According to research conducted by www.consult, the initial Internet advertisers are a reflection of general industry advertising, with companies such as Intel, Microsoft, IBM and other IT companies being the major advertising group (23%). Banks and other financial institutions are another important group of advertisers (15%). The next group of advertising companies include car manufacturers and consumer electronic companies as well as, for example, Crown Casino. The top 10 advertisers generate over 50% of all revenues.

The two major recipients of this advertising revenue are Ninemsn and Yahoo, they both are estimated to have a 25% market share. Yahoo's revenues are more broadly spread; Ninemsn's revenue is coming from a few very large advertisers.

Q: How will Australia fare in the emerging broadband world, as compared to other countries?


Telecommunications is rapidly moving away from its traditional base of telephone services and data services towards corporate and government organisations.  Before the end of this decade well over 85% of telecom revenues will come from broadband-based services.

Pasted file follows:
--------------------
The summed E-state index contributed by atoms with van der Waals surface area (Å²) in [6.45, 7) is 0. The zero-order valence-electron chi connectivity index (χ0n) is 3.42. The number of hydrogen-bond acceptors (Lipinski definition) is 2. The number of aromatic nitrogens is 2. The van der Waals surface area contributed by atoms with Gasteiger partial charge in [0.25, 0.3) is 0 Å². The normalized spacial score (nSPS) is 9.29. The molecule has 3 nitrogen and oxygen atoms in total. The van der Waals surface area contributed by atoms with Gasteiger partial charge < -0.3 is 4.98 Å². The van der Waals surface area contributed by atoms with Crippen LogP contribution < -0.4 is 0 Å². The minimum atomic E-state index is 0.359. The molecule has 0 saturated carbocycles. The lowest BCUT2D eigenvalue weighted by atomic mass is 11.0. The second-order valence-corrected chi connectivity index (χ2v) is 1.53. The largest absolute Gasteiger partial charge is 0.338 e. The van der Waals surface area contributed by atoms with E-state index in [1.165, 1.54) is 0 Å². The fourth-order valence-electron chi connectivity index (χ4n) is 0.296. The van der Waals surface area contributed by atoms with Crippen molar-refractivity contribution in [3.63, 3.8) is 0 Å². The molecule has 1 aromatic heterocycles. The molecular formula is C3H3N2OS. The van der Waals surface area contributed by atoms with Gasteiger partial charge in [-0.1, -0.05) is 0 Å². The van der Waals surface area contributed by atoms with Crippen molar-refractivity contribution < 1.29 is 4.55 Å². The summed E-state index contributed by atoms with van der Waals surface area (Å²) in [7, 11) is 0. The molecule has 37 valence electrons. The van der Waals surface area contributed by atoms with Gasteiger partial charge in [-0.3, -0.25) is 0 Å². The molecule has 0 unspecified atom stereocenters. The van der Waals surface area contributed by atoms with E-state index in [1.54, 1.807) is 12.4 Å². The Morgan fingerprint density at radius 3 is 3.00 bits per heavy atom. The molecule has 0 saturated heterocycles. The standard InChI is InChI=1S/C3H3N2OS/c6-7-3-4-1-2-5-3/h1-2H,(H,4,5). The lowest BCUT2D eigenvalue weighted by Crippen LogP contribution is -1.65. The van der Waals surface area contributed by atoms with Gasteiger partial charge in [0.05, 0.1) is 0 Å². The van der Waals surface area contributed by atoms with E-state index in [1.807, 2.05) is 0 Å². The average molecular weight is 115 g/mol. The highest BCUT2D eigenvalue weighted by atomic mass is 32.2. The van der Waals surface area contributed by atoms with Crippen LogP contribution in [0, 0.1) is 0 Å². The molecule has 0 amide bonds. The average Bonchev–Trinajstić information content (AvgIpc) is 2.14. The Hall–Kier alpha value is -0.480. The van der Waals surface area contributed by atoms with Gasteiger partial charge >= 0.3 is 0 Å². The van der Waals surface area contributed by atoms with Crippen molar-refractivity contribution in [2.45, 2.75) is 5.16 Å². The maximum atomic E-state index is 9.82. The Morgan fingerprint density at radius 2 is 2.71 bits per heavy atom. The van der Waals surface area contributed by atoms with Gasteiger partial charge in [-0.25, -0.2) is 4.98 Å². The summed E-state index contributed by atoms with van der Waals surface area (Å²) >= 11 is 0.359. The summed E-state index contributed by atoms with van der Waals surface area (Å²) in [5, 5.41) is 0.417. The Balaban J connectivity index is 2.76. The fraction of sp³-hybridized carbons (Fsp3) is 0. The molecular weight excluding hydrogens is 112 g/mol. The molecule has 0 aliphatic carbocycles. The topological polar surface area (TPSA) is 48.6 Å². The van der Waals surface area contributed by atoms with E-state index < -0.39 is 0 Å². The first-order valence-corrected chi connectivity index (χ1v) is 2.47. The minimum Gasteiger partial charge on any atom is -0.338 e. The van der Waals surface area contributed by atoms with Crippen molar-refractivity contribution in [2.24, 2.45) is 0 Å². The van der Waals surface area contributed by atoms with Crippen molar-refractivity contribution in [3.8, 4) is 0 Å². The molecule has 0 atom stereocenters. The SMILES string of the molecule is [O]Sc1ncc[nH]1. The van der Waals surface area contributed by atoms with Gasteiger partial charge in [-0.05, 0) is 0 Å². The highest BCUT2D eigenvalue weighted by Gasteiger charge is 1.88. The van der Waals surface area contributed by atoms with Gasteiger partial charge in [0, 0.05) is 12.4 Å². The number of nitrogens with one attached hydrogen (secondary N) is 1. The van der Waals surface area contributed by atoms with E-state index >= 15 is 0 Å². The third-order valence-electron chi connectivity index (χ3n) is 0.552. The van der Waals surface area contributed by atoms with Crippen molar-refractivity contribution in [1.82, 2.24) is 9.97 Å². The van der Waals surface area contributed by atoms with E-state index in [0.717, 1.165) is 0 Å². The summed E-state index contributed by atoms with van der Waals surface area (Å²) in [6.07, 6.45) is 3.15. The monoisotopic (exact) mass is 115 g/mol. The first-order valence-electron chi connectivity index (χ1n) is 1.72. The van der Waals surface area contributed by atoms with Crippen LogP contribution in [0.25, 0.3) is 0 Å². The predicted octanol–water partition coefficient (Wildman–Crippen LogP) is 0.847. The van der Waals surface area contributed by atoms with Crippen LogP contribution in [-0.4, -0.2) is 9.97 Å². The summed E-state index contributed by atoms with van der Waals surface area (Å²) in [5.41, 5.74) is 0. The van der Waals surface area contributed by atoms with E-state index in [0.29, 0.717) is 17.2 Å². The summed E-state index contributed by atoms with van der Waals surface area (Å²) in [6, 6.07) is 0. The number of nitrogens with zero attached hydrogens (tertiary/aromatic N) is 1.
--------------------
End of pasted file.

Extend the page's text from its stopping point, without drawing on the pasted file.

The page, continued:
The impetus for broadband can occur in three ways:

           A national vision translated into government policies (the governments of the Netherlands and Sweden are actively involved in the roll-out of broadband)

           Bold telcos and cable operators breaking new ground (Spain, Germany, Korea)

           Competition between delivery platforms such as telecoms, cable TV and digital TV (USA, UK, Hong Kong)